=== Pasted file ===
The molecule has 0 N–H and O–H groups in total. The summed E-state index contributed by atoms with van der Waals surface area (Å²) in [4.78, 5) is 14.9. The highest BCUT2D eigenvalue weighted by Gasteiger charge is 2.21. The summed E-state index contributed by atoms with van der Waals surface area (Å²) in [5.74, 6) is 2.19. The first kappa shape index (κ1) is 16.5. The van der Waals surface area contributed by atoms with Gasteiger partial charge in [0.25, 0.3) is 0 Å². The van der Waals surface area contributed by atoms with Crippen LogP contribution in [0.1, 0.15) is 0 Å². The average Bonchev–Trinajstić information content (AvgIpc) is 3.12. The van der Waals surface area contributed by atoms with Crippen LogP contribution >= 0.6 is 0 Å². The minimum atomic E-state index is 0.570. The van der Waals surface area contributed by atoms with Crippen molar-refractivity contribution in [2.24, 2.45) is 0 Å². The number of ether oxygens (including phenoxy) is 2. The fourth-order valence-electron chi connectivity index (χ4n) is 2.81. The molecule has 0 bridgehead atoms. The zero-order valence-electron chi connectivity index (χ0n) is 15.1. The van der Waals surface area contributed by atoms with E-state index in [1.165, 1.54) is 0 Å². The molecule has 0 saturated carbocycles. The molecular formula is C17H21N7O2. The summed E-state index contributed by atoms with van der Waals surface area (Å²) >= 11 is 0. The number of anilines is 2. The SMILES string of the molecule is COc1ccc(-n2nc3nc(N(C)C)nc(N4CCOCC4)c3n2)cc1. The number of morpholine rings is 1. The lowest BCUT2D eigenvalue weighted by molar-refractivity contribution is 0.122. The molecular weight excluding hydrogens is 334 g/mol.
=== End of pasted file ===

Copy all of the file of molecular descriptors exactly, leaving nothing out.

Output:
The molecule has 0 N–H and O–H groups in total. The summed E-state index contributed by atoms with van der Waals surface area (Å²) in [4.78, 5) is 14.9. The highest BCUT2D eigenvalue weighted by Gasteiger charge is 2.21. The summed E-state index contributed by atoms with van der Waals surface area (Å²) in [5.74, 6) is 2.19. The first kappa shape index (κ1) is 16.5. The van der Waals surface area contributed by atoms with Gasteiger partial charge in [0.25, 0.3) is 0 Å². The van der Waals surface area contributed by atoms with Crippen LogP contribution in [0.1, 0.15) is 0 Å². The average Bonchev–Trinajstić information content (AvgIpc) is 3.12. The van der Waals surface area contributed by atoms with Crippen LogP contribution >= 0.6 is 0 Å². The minimum atomic E-state index is 0.570. The van der Waals surface area contributed by atoms with Crippen molar-refractivity contribution in [2.24, 2.45) is 0 Å². The number of ether oxygens (including phenoxy) is 2. The fourth-order valence-electron chi connectivity index (χ4n) is 2.81. The molecule has 0 bridgehead atoms. The zero-order valence-electron chi connectivity index (χ0n) is 15.1. The van der Waals surface area contributed by atoms with E-state index in [1.165, 1.54) is 0 Å². The molecule has 0 saturated carbocycles. The molecular formula is C17H21N7O2. The summed E-state index contributed by atoms with van der Waals surface area (Å²) >= 11 is 0. The number of anilines is 2. The SMILES string of the molecule is COc1ccc(-n2nc3nc(N(C)C)nc(N4CCOCC4)c3n2)cc1. The number of morpholine rings is 1. The lowest BCUT2D eigenvalue weighted by molar-refractivity contribution is 0.122. The molecular weight excluding hydrogens is 334 g/mol.